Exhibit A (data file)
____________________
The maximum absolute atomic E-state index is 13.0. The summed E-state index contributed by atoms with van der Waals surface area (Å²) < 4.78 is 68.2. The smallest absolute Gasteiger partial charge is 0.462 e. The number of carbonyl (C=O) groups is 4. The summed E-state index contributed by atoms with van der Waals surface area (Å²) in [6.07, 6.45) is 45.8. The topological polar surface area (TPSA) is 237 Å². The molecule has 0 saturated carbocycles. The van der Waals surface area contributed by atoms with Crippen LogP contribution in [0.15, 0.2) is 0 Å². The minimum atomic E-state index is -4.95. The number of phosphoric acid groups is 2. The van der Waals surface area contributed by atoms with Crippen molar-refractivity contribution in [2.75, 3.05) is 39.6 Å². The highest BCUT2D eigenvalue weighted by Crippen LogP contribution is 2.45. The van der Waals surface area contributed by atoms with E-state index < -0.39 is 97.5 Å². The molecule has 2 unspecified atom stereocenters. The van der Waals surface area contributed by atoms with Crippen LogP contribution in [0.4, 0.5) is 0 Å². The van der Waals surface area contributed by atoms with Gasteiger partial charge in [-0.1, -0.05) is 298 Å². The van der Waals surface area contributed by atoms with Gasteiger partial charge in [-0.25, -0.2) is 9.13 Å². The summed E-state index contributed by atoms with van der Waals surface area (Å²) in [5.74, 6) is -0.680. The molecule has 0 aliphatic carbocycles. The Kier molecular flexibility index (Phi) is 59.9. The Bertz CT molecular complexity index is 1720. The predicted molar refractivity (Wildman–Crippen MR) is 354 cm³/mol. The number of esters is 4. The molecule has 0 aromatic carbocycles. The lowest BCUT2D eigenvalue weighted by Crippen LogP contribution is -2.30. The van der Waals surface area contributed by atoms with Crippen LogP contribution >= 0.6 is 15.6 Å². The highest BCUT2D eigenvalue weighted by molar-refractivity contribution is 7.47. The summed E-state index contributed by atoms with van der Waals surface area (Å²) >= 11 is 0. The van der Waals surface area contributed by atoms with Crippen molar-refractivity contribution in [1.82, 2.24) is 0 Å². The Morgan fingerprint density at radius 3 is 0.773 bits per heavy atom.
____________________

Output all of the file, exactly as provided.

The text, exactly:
The maximum absolute atomic E-state index is 13.0. The summed E-state index contributed by atoms with van der Waals surface area (Å²) < 4.78 is 68.2. The smallest absolute Gasteiger partial charge is 0.462 e. The number of carbonyl (C=O) groups is 4. The summed E-state index contributed by atoms with van der Waals surface area (Å²) in [6.07, 6.45) is 45.8. The topological polar surface area (TPSA) is 237 Å². The molecule has 0 saturated carbocycles. The van der Waals surface area contributed by atoms with Crippen LogP contribution in [0.15, 0.2) is 0 Å². The minimum atomic E-state index is -4.95. The number of phosphoric acid groups is 2. The van der Waals surface area contributed by atoms with Crippen molar-refractivity contribution in [2.75, 3.05) is 39.6 Å². The highest BCUT2D eigenvalue weighted by Crippen LogP contribution is 2.45. The van der Waals surface area contributed by atoms with E-state index < -0.39 is 97.5 Å². The molecule has 2 unspecified atom stereocenters. The van der Waals surface area contributed by atoms with Crippen LogP contribution in [0.4, 0.5) is 0 Å². The van der Waals surface area contributed by atoms with Gasteiger partial charge in [-0.1, -0.05) is 298 Å². The van der Waals surface area contributed by atoms with Gasteiger partial charge in [-0.25, -0.2) is 9.13 Å². The summed E-state index contributed by atoms with van der Waals surface area (Å²) in [5.74, 6) is -0.680. The molecule has 0 aliphatic carbocycles. The Kier molecular flexibility index (Phi) is 59.9. The Bertz CT molecular complexity index is 1720. The predicted molar refractivity (Wildman–Crippen MR) is 354 cm³/mol. The number of esters is 4. The molecule has 0 aromatic carbocycles. The lowest BCUT2D eigenvalue weighted by Crippen LogP contribution is -2.30. The van der Waals surface area contributed by atoms with Crippen LogP contribution >= 0.6 is 15.6 Å². The highest BCUT2D eigenvalue weighted by molar-refractivity contribution is 7.47. The summed E-state index contributed by atoms with van der Waals surface area (Å²) >= 11 is 0. The van der Waals surface area contributed by atoms with Crippen molar-refractivity contribution in [1.82, 2.24) is 0 Å². The Morgan fingerprint density at radius 3 is 0.773 bits per heavy atom.